Peru: National Police of Peru agents tracked down Alexander Jheferson Delgado Herrera and arrested him on February 12, 2018, over a year after he escaped from the Ancón I prison, also known as Piedras Gordas, while serving a 16-year sentence for child sexual abuse and robbery. The escape itself stunned authorities – including former justice minister Marisol Pérez Tello, who said “It’s unbelievable. In 12 years nobody has escaped from Ancón I.” The method used was indeed innovative. On January 10, 2017, Alexander Herrera received a visit from his twin brother Giancarlo Herrera. During the visit, Alexander drugged his brother, changed into his clothes and walked out of the prison, leaving Giancarlo behind to face allegations of helping Alexander escape. The charges against Giancarlo Herrera were eventually dropped.

Tennessee: A guard employed by private prison contractor CoreCivic threatened to shoot up a church before reporting to work on February 18, 2018 at the South Central Correctional Facility in Clifton. He was arrested on the grounds of the prison by the Clifton Police Department, which confiscated an AR-15, an assault-style shotgun, a bolt-action rifle and nearly 1,500 rounds of ammunition from 35-year-old guard Daniel Toler. Clifton City Manager Doug Kibbey told News 2 investigators he had reason to believe Toler intended to carry out his threat when he finished his shift that evening. “I’m very proud of my officers,” Kibbey added.

Texas: On December 5, 2017, Harris County Assistant District Attorney Jules Johnson announced charges against five county jail guards who beat a prisoner “to the point he was unrecognizable.” Surgeons said they had to put a metal plate in Jerome Bartee’s face to repair his badly damaged eye socket and broken nose; Bartee’s attorney said his client now suffers from impaired vision and issues with his left eye following the attack. Guards Napoleon Harmon, Andrew Rowell, Jeremy Ringle and Joshua Degler face 5 to 99 years in prison if convicted of felony aggravated assault by a public servant. The fifth guard, Salvador Garibay, faces a year in jail and a fine for a misdemeanor assault charge.

Texas: Matthew McGaugh, 39, a case manager at the Carswell Federal Medical Center in Fort Worth, was sentenced on November 12, 2017 to a 12-month enhanced sentence for sexually assaulting a female prisoner who was classified as a “vulnerable victim.” McGaugh, who is an Arkansas resident, pleaded guilty in July 2017 to sexual abuse of a ward. According to the indictment, he engaged in multiple sex acts with the victim while she was under his supervision and on at least one occasion forced the woman to perform a sex act on him. Although McGaugh appealed the “vulnerable victim” assessment, on August 15, 2018 the Fifth Circuit Court of Appeals affirmed the district court’s sentence enhancement. See: United States v. McGaugh, 2018 U.S. App. LEXIS 22624.

Utah: Two women who were housed at the Duchesne County jail were charged on November 17, 2017 with forcible sexual abuse after they strip-searched a pair of fellow prisoners whom they suspected of stealing commissary sugar packets. Letha Ilene Beston, 21, and Zhondee Spring Nephi, 30, forced the two women into the shower and made them remove their clothes. Because Nephi punched one of the women, she faces an additional charge of assault by a prisoner. Investigators said one of the victims submitted to the search to “avoid a fight.” The other said Beston and Nephi fabricated the stolen sugar story to belittle her and the other prisoner. Both Beston and Nephi were being held at the jail under a contract between the sheriff’s department and the federal Bureau of Indian Affairs.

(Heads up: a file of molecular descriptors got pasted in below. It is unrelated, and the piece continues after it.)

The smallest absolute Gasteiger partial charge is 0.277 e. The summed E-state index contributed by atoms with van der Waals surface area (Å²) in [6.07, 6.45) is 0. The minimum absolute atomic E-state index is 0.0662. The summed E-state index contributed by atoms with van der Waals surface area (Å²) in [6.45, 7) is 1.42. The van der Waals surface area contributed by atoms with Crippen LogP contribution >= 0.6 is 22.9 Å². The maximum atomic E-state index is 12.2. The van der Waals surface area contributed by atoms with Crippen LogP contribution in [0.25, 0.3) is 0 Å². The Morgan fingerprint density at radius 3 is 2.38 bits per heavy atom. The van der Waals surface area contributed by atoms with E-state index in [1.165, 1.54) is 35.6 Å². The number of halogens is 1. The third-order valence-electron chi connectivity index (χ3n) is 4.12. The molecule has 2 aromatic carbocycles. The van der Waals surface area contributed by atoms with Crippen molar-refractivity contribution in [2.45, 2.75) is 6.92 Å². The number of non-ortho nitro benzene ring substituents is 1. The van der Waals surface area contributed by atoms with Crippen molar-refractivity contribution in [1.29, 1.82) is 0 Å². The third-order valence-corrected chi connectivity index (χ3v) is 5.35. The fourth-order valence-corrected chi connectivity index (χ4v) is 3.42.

Venezuela: Venezuela’s chief prosecutor, Tarek William Saab, announced on Twitter that 66 men and two women had been killed in a March 28, 2018 fire at a police jail in the town of Valencia in the Carabobo state. Saab promised a “thorough investigation to immediately shed light on the painful events that have put dozens of Venezuelan families in mourning.” A Window to Freedom, a nonprofit group that monitors conditions in Venezuela’s jails and prisons, reported unconfirmed information that indicated the fire had erupted after a riot broke out at the facility. Humberto Prado, director of the Venezuelan Prisons Observatory, reported that prior to the fire, in the first two months of 2018, 26 prisoners had died and more than 1,000 were participating in hunger strikes. “The jails in Venezuela are a true hell,” he wrote.

Wisconsin: On February 6, 2018, Dodge County Circuit Judge Brian Pfitzinger ordered prisoner James H. Luke, 29, to serve two additional years in prison for sending a letter to Fond du Lac County District Attorney Eric Toney that said, in part, “I am going to personally decapitate you and mail your head in a box to the local news.” The threat, which prosecutors said was made in retaliation for Toney’s prosecution of an unrelated homicide case, also claimed Luke had ties to the terrorist group ISIS, but no legitimate connection was verified. According to Department of Corrections records, Luke, who mailed the letter while housed at the Waupun Correctional Institution, was transferred to another facility after Pfitzinger accepted his no contest plea.